Astria Suparak took the position as Director at the Miller Gallery at Carnegie Mellon University in Spring 2008. This fall, she begins an ambitious calendar of exhibitions that includes a solo show by artist Julia Christensen and a retrospective of the prankster-politico collective, the Yes Men. Before this position and a stint at the Warehouse Gallery in Syracuse, Suparak developed her distinctive style as an independent curator; from 1998-2006, she developed touring packages of emerging video and new media works and took them on the road, stopping at Museums, highschools, film festivals and dime stores, introducing audiences, mainly in the US and Europe, to a new generation of artists working with the moving image. One show was in collaboration with this interviewer entitled Fail Better. This interview took place over email before her fall calendar at the Miller Gallery began and sketches out a curatorial career that went from toting video and film prints in a suitcase to more rooted practice.
Kota Ezawa's current exhibit at Murray Guy, New York presents two new pieces done in the artist's own established method of rotoscoping, for which he uses a computer to re-draw individual frames from video or film source materials, then compiles them into moving images, granting his work the look of motion-captured digital animation, but created through a more classic, labor-intensive process. The first is Brawl, based on a YouTube video of an infamous 2004 Pistons-Pacers game that erupted into a massive free-for-all fight. Ezawa retains the footage's original soundtrack, and has transferred his animation to 16mm, looped for exhibition. The second, LYAM 3D, repurposes moments from Alain Resnais' 1961 film Last Year at Marienbad, choosing sequences in which actors stand stock-still while the camera pans. His video is processed in stereoscopic 3D, and watched through colored glasses, giving the re-drawn actors the quality of 2.5-D cut-out puppets. The two pieces continue the artist's penchant for taking on emotionally-charged sources (the OJ Simpson trial, Pamela Anderson and Tommy Lee's sex tape, the Kennedy assassination) and draining them of their punch by rendering them as superflat, designy cartoons. The artist has said that he aims for a "banality" or "hollowed-out" quality for his work, and in this objective he succeeds. He also claims to see his work as moving paintings, rather than films or videos per se -- citing Brawl, for example, as a nod to compositions one might find in a work by Rubens. However, these would be rather unambitious goals for anyone who takes on the medium of animation; one wonders, for example, if the use of 16mm might bear any greater consequence than its ability to project more muted tones. Though some viewers apparently find satisfaction in Ezawa's coy formal references and cool ...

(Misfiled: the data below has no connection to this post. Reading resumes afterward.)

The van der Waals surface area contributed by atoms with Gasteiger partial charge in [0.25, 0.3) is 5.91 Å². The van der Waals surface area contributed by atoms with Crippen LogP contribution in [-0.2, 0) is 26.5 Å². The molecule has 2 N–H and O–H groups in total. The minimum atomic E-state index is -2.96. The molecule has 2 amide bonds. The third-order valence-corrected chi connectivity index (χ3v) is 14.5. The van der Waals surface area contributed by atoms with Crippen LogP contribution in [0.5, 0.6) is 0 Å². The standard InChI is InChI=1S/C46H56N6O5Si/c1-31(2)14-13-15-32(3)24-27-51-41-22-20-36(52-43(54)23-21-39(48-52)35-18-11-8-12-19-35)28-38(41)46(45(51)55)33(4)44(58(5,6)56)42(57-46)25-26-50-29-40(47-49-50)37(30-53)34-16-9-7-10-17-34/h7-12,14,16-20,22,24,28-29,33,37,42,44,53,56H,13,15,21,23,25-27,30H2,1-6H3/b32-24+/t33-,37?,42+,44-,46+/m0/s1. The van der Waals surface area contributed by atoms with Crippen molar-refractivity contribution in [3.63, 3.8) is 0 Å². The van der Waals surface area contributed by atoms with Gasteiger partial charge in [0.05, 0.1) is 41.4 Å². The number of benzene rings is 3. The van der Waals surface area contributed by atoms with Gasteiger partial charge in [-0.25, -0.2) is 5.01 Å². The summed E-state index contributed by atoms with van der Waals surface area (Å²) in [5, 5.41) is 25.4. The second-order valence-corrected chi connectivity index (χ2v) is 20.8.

Jane Philbrick's "PULL" installation, at New York's Location One gallery, is definitively interactive. Not only does it require viewer participation to really make the work happen, but it invites reflection on the agency, authority, and influence of the viewer. Flanked by walls of 502 beautifully symmetrical, gridded, illuminated fire alarms, strobes, smoke detectors, siren horns, and control panels, the installation relies on (or questions) the human impulse to pull the trigger. Once a viewer does pull on an alarm handle, loud noises, flashing lights, and loud words bombard the participant's eyes and ears in a simultaneously beautiful and overwhelming cascade. The project is intended to reflect on questions of fear and control, as well as the seductive versus destructive nature of power. Philbrick's collaboration with Honeywell Labs instigates commentary on the ways in which these issues have trickled down into architectural, industrial, and consumer devices, while upping the volume on her ongoing investigations into the subjective dimensions of language and the voice. - Marisa Olson
Image: Jane Philbrick, PULL, 2008
Over the next three days, Claire Louise Staunton, current resident curator at the OCT Contemporary Art Terminal in Shenzhen, China, will file reports from this year's Guangzhou Triennial, Shanghai Bienniale, and Nanjing Triennial. - Ceci Moss